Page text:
7. Before 2013 comes to a close, I want to post a quick year-end report, thank my contributors of 2013, and ask for your support in 2014. In 2013, I produced 80 episodes of Philosophy in Action Radio. 50 were Q&As, in which I answered 169 questions. 29 were interviews, and just one was a podcast. (Later, I’ll work on compiling a list of some of my favorites.) As for listening statistics: I had 152,507 listens via BlogTalkRadio, with 6,110 of those being live. That’s an increase of nearly 45% over last year’s total of 105,380. I had 219,114 downloads from my podcast archives. (That’s 152,402 downloads from my old host podbean and 66,712 downloads from my new host libsyn.) That’s an increase of nearly 60% over last year’s total of 137,350. That’s 371,621 listens from all sources — an increase of over 50% from last year’s total of 242,730. Wowee, that’s even better than I expected! That growth makes me darn happy… and I hope to do even better in 2014! In addition to those radio shows, I published my first book, Responsibility & Luck: A Defense of Praise and Blame. That was far, far more work than I expected, but I’m so glad to have that work out in the world. I’m particularly grateful to all the people who made that work — and more — possible by their financial support. That’s what makes what I do possible, and it keeps me motivated to work even harder on new projects. Here are some of the comments that I’ve received recently from some of those contributors: I want to thank you for the great podcasts. I’ve been listening since September of 2009, and they just keep getting better! I’m a monthly contributor, and it’s worth every cent. Diana, Thanks for your webcast, and all your reasoning analyses! I don’t have a good question to accompany this donation, but I may remind you of it when I do submit a question. -) Have a great new year! I want to say i love your show. I really do enjoy the works and ideas of Ayn Rand, and I considered myself a total objectivist right up until I came in contact with the objectivist community online. Its refreshing to listen to your show and see that rationality is alive and well somewhere. I have become a regular weekly listener to your show and I have started a regular $5 a month contribution to your tip jar. I know that this isn’t a huge amount but its all i can do for now. I hope that it does help and will continue to promote the show to my more than 1300 twitter followers just as often as I can. I really enjoyed your recent podcast. You and Paul managed to convince me that personality theory is not just some foo-foo fluff stuff made up by academics, but can actually be quite valuable when formulated and applied in a certain way. This will be very useful for my career, and I think personal relationships as well. I’d be interested in hearing more about personality theory from you in the future. Keep up the great work, and thanks so much!!! Oh, I love this comment that I just received on a last-minute order of a signed copy of Responsibility & Luck: A Defense of Praise and Blame. I’ve been listening to your Sunday broadcast for about three years now, and have greatly enjoyed the variety of thought-provoking ideas you touch upon. While I’ve always been interested in ethics, I’ve never had a chance to examine moral luck, and am looking forward to reading your book. Remember, today is the last day to order a signed copy, at least until April! It’s also the last day to contribute to Philosophy in Action’s Tip Jar in 2013! Remember… Link to Original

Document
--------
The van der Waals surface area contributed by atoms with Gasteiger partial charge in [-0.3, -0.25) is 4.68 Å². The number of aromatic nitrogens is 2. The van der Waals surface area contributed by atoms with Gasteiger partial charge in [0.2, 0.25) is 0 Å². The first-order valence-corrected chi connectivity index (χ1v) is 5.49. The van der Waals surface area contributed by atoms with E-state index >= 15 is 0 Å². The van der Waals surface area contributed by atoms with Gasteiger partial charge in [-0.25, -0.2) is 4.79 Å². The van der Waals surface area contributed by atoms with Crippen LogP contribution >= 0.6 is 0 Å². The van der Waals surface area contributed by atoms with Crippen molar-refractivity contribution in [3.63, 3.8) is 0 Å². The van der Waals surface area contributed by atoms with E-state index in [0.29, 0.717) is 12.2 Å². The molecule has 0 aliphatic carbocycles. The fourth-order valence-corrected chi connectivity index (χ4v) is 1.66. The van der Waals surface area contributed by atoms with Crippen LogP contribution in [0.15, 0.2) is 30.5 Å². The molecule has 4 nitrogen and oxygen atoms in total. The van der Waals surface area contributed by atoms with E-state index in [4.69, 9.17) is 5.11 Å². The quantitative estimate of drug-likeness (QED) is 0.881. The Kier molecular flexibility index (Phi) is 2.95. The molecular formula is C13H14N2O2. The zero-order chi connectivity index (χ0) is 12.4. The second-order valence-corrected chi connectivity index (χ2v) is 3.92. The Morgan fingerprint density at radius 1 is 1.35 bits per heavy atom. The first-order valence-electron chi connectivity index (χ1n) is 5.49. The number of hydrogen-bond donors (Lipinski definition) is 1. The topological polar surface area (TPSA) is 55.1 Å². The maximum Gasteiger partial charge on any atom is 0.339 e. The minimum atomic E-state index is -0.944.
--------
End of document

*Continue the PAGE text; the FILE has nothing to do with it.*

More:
8. This video asks: The answer might surprise you! (H/T to Howard) Link to Original